The plaintiff initiated a personal injury lawsuit against several parties, including the driver of the SUV and the city where the accident occurred. The plaintiff claimed that the city was negligent in designing the road and placing the trees in the center median where they could obstruct motorists’ view of oncoming traffic.

Maryland law imposes a duty on landowners to keep their property safe for those whom they invite onto their land. This includes both a duty to remedy any known dangers, as well as a duty to warn visitors about any hazards that may not be readily apparent. However, under Maryland’s recreational use statute, landowners who allow the public to use their land for recreational purposes cannot be held liable by those who are injured on their property as long as the landowner does not charge a fee for the use of their land.

The Maryland recreational use statute is not absolute, and there is an exception for a landowner’s “willful or malicious failure to guard or warn against a dangerous condition.” A recent decision issued by a federal appellate court discusses this exception and when it may apply.

The Facts of the Case

According to the court’s recitation of the facts, the plaintiff was seriously injured in a bicycle accident that occurred on land that was owned and maintained by the Air Force Academy. Evidently, the plaintiff was riding his bike along a bicycle path when he encountered a large sinkhole. The sinkhole spanned the width of the path and, despite its large size, was difficult for riders to see as they approached it.

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Recently, a state appellate court issued a written opinion in a personal injury case requiring the court to determine if a group of city contractors that designed and landscaped the foliage around an intersection could be held liable after a motorist was killed at the intersection. Ultimately, the court concluded that because the city approved the work and the alleged hazard was readily apparent, the contractors were absolved from liability.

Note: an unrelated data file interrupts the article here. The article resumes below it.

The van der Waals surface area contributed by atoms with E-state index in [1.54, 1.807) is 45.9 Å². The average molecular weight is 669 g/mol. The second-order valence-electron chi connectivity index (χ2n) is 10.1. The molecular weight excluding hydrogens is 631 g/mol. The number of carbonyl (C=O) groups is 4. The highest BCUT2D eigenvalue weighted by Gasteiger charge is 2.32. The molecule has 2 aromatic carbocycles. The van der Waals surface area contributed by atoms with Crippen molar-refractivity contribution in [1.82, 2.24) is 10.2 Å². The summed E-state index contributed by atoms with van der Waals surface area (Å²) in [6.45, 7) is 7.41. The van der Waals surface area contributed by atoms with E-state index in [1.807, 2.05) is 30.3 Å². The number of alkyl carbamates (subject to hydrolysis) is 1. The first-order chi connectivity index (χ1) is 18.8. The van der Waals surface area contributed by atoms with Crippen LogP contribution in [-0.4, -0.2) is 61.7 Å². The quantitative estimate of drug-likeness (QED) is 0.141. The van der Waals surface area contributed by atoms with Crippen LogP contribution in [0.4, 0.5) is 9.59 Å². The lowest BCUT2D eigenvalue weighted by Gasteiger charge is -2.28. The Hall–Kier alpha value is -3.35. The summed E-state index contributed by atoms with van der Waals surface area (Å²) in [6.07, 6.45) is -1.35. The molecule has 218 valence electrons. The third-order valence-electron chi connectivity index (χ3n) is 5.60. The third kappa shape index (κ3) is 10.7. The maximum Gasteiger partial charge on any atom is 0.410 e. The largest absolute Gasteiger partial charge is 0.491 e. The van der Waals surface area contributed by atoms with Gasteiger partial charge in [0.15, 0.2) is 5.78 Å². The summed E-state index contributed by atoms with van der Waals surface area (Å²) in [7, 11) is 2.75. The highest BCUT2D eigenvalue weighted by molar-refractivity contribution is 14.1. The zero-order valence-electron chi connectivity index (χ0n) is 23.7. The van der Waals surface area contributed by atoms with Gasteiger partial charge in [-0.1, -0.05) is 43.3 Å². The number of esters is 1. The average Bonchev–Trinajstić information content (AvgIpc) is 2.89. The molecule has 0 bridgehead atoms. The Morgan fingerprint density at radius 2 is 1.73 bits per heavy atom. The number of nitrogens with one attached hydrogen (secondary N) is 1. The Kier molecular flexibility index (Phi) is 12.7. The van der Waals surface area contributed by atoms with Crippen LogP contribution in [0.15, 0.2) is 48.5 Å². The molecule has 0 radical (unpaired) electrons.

The case is important for Maryland car accident victims because, while the exact doctrine applied in Maryland differs slightly from that which was applied in this case, the concepts and considerations underlying the court’s rationale are consistent with Maryland law.

The Facts of the Case

The plaintiff was the mother of a man who died after being struck by a truck upon entering an intersection on his motorcycle. The plaintiff claimed that the foliage surrounding the intersection obstructed the motorists’ view of the intersection as they approached, causing the accident.

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Earlier this month, a state appellate court issued a written opinion in a personal injury case that raises an important issue for Maryland motorcycle accident victims who believe that their injuries were due to a poorly designed road or intersection. The case required the court to determine if the plaintiff established that the government’s negligent planning and design of the road were the proximate cause of her injuries.

The Facts of the Case

The plaintiff was a passenger on a northbound motorcycle being driven by her husband. The couple approached an intersection in which they did not have a stop sign. At the same time, a pick-up truck was traveling in a perpendicular direction and had stopped at a stop sign. The driver of the pick-up truck looked both ways before entering the intersection; however, as he pulled into the intersection, the plaintiff and her husband collided with the side of the truck.

The plaintiff was seriously injured, and her husband died as a result of the injuries he sustained in the accident. The plaintiff filed a personal injury lawsuit against the government in charge of designing and maintaining the road, claiming that the road was negligently designed. Specifically, the plaintiff claimed that the government was negligent in failing to install a four-way stop at the intersection, allowing too high a speed limit, and failing to provide adequate signage in advance of the intersection.

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As a general matter, Maryland government employees, entities, and organizations are entitled to immunity from Maryland personal injury lawsuits. However, under the Maryland Tort Claims Act (MTCA), accident victims can pursue a claim for compensation against the government in certain limited situations.